In the “how-to” section below, we’ll go through this in greater detail.

It’s worth emphasizing that you should keep meticulous records of all hours spent, particularly over time. The cost of paying regular overtime rates builds up quickly and has a substantial influence on all elements of your organization, including:

  • Budget for Labor
  • Overhead
  • Profit
  • Taxes

When at all possible, avoid working overtime. If a full-time employee is scheduled to work more than 40 hours, consider scheduling a low-hour part-time employee and giving the full-time employee some time off.

This will provide additional experience to the part-time employee, assist the full-time employee stay rested, and keep your overtime to a minimum.

Let’s get into the step-by-step procedure of estimating work hours for a hypothetical employee now that you know what they are, how part-time and full-time work affects them, and the need to keep accurate records.

How to Use a Work Hours Calculator?

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We’ll make up a fictional employee named Misty For this experiment. Misty Works in a restaurant and is primarily responsible for customer service. This position pays $10 an hour. However, when a substitute is needed, she works as a hostess. This position pays $12 an hour. In step four, you’ll understand why this is crucial.

Decide how your company will track employee hours:

When it comes down to it, there are various ways to keep track of work hours:

  • A sign-in sheet that is written
  • A clock that prints the time on time cards made of paper.
  • An electronic tracking system
  • Using An Employee Monitoring tool

Each system has different combinations, such as paper time cards for employees and a mechanical time clock. You can also use Employee monitoring tools like EmpMonitor.

But in our example circumstance, let’s pretend you’re utilizing a traditional time clock and paper time cards. Misty Would enter the break room, take her card from the holder, and punch the time clock. The time on the card would then be recorded by the time clock: 8:58 a.m.

That brings us to the next crucial stage in the work-hours calculation.

Decide on a time format:

This may seem unusual, but the format you choose will make your life easier in the long run. Standard and military are the two most popular time formats.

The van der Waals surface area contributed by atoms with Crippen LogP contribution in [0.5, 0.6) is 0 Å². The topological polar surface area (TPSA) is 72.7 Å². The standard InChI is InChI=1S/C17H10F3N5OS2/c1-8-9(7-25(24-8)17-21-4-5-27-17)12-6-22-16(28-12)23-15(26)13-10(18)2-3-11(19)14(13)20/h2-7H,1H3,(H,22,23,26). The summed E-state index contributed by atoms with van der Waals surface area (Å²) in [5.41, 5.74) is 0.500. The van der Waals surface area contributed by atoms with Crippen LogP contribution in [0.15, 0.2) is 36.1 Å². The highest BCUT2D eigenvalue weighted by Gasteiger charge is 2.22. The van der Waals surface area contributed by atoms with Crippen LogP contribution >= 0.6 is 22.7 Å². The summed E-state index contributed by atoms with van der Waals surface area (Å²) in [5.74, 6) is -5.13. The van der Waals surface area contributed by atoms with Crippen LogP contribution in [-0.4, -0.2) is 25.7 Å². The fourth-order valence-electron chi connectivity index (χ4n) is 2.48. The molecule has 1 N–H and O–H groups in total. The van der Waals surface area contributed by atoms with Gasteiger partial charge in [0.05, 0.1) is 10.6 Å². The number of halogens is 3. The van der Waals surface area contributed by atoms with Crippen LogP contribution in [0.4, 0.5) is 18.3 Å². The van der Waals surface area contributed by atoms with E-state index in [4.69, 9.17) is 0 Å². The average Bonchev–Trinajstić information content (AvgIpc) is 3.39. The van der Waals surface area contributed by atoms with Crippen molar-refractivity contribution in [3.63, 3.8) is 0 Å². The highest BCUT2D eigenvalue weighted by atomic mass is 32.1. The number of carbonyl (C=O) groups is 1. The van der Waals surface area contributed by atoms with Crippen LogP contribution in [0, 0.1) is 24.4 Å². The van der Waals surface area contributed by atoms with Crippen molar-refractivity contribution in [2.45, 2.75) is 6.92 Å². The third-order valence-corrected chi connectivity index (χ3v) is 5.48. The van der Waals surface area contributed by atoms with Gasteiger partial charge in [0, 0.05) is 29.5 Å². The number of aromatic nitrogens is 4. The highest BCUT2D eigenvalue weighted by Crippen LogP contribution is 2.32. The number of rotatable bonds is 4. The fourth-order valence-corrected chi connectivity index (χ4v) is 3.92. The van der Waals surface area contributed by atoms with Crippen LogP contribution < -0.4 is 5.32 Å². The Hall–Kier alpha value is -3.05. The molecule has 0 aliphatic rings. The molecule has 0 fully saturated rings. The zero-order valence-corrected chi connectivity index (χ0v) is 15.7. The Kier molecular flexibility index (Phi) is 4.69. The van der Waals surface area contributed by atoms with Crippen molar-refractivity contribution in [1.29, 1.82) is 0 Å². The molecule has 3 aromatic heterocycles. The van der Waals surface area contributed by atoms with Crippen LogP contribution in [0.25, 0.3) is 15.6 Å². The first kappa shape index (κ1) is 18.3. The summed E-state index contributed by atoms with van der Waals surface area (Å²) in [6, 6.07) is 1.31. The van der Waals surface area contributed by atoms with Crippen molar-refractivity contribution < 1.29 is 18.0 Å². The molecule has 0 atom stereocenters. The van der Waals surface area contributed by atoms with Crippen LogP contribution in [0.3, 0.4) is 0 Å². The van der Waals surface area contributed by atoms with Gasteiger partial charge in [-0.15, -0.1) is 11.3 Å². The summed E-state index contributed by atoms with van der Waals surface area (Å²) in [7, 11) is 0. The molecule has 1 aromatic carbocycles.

When you look at most clocks, you’ll see the time from one to twelve in standard time format. To distinguish between morning and afternoon, normal time necessitates the addition of “a.m.” or “p.m.”

Military time, like standard time, counts the morning hours (e.g., 7:24 a.m., 9:11 a.m., 11:47 a.m., etc.). Military time begins counting after 12:59 p.m. by adding an hour to twelve. For instance, 1:00 p.m. in average time is 13:00 in military time. Unlike the standard time format, you’ll notice that you don’t need the “p.m.” to indicate afternoon. That’s because 01:00 is written for the other one o’clock (in the early hours of the morning).

Suppose Misty Came in at 9:00 a.m. and left at 5:00 p.m. (standard format). Because you can’t just subtract one number from the other in this scenario, you’ll have to conduct some indirect arithmetic to calculate the hours worked.

Let’s pretend Misty arrived at 9:00 a.m. (military time) and left at 17:00. Calculating the hours worked is as simple as subtracting nine from seventeen to arrive at eight. That day, Misty worked for eight hours.

Establish a Rounding Policy:

It’s rare that all of your staff clock in and out at the exact hour. Some people will arrive early, while others will arrive late. A rounding policy is used in this situation.

Keeping note of hours worked in fifteen-minute intervals is recommended by the US Department of Labor. Employee time is rounded down from one to seven minutes, and time from eight to fourteen minutes is rounded up.

Misty, for example, worked for eight hours and four minutes if she arrived at 07:58 and left at 17:02. That works out to a total of eight hours. Mistyworked for eight hours and twelve minutes if she came at 07:58 and left at 17:10. Eight hours and fifteen minutes would be the total time.

If necessary, sort work hours into categories:

Employees in various areas, such as the restaurant industry, might work multiple jobs at varying pay rates. Misty Works as a server for $10 per hour, but she also works as a hostess for $12 per hour.

When this happens, it’s critical to divide each block of time into multiple pay rates so she may be compensated appropriately. When you skip this stage, it becomes a legal concern, so we recommend classifying work if it relates to your company.

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Wrapping Up:

Now we have ways to use the work hours calculator, but these traditional methods are time taking and not very effective. The easiest way to calculate employee hours worked in your company is to use an employee time tracking tool such as EmpMonitor. This can help you easily collect & verify timesheets, calculate employee wages, and ensure employees productivity.